Stuart Hall is one of the founding figures in British cultural studies. He was the founding editor of New Left Review and director of the Centre for Contemporary Cultural Studies at the University of Birmingham from 1968 to 1979, when he became Professor of Sociology and Head of Department at the Open University until his retirement in 1997. He subsequently held positions at Goldsmiths College and Queen Mary College, both of London University. He has served as Chair of both the Institute of International Visual Arts (Iniva) and Autograph: The Association of Black Photographers and was the force behind and the original Chair of Rivington Place, a centre for cultural diversity in the arts in London.
«I left Jamaica 13 years before independece. So I’m a colonial really. That’s my formation.»
«In England I encountered the labour movement, unions, history of the British working class, E. P. Thompson and all that. I encountered Marxism. I encountered people who had been in the Communist Party. So I became politicized in another world, the world of the traditional independent left.»
«[…] a friend of mine and I had published a book called The Popular Arts, which was about popular culture. It was really intended for secondary schoolteachers to teach about the media in classes. At the time, there was no formal commitment, there was no university teaching in media studies, there was no film studies, nothing, and certainly not in schools. […] What are the students interested in? Well they’re interested in rock music, they’re interested in advertising, they’re interested in images, you know, this is where their heads are. So you ought to address that.»
«I was always convinced that culture was constitutive of any social formation. I’ve never been convinced that culture acted alone, so I’m not interested in cultural politics as the only kind of politic, but I’m interested in the fact that all politics requires economic, political and cultural conditions of existence.»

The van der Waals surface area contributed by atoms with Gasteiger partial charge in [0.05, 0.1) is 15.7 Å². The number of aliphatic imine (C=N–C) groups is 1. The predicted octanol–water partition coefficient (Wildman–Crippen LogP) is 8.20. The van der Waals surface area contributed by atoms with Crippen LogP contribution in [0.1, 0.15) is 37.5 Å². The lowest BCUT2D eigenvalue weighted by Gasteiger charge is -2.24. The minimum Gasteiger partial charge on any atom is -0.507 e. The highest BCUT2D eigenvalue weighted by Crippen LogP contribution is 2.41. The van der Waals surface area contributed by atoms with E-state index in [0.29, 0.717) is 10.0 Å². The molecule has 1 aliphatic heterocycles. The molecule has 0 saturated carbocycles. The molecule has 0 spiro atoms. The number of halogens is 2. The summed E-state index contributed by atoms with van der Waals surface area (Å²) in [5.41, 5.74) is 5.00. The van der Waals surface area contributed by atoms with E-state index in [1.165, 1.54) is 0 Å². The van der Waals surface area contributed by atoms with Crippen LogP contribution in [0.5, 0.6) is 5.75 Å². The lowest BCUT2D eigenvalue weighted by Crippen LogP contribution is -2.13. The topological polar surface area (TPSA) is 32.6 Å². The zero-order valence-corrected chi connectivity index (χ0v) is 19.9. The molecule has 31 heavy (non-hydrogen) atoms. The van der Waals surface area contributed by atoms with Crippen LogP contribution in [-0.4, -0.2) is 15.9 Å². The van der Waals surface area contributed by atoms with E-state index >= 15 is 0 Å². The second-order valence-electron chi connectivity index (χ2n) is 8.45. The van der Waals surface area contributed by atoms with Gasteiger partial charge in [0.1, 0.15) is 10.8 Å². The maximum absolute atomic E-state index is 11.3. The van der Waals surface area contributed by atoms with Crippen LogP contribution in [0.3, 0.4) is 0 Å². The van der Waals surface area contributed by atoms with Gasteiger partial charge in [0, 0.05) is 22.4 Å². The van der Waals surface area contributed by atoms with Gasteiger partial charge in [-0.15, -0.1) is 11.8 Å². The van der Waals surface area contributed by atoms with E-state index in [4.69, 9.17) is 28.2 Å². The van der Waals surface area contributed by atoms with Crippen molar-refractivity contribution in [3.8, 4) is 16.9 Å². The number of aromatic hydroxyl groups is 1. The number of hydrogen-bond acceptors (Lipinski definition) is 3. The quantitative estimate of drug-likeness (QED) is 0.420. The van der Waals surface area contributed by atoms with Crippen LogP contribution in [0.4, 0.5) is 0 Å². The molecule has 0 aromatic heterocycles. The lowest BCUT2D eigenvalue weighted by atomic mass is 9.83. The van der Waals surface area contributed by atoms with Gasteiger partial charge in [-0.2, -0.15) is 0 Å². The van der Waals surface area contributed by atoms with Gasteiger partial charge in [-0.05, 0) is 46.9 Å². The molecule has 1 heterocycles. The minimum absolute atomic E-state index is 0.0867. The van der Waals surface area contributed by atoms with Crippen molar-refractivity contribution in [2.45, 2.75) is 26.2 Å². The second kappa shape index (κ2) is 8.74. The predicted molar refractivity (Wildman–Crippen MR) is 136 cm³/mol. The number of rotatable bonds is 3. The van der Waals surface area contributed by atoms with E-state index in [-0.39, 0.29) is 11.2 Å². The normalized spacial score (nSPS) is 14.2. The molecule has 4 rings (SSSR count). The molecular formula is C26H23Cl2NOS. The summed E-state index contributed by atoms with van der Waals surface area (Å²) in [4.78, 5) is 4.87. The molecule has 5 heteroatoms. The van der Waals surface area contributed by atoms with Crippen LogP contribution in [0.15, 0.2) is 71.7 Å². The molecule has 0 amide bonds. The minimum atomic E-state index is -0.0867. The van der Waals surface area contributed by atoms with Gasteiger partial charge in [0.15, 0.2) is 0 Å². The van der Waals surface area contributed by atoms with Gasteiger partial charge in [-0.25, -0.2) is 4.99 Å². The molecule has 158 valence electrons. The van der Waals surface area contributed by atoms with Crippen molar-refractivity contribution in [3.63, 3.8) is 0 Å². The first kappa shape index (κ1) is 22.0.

«Then the popular culture really shook the canon. Because in that high tradition, culture is nothing but the best that has been thought and said, and as Arnold said, it has no relation to the people that Arnold wrote about in Culture and Anarchy, shaking the fences at Hyde Park, demanding more political representation – nothing whatever to do with them.»
«Well, why do we have to learn about it [popular culture]? We have to learn about it because that’s what 9/10 of the country is listening to everyday. How can you not be interested in that?»
«If you say that culture is not just the best that’s been thought and said, but has something to do with a way of life, you are into trans-disiplinary territory.»
«It’s not that the act of deconstruction is wrong, but that the deconstruction has to come back. It has to affect the practice in the real world, in the concrete world, the people and the relationships and the institutions and what they do in the real world.»
«I don’t think cultural studies should take over the world, even the academic world. I really don’t. But if you are in cultural studies, you must know that that is not what your objective is. That it is a means to the objective end: understanding the relations among the elements is a whole way of life, as Raymond says. […] So the art is there with the families and the trading and the politics, how do you study that? How do you study the interconnections between all those things? You’ve just transformed the object of inquiry. Well that’ll do for us. You don’t need anything else.»
«So there’s a segmentation of these contradictions. Everybody is separate. […] So how do you get people to organize themselves? I mean can you see them join a committee with the students? The young feminists? The environmentalists? It’s segmentation. It’s fragmentation. It’s not an absence of contradiction. It does make an absence of anything like total consent. But it is at the very moment very difficult to see how to organize it and how can organize it.»
Stuart Hall (2013): STUART HALL INTERVIEW – 2 JUNE 2011, Cultural Studies, DOI:10.1080/09502386.2013.773674, Published by Routledge, Published online: 04 Mar 2013.
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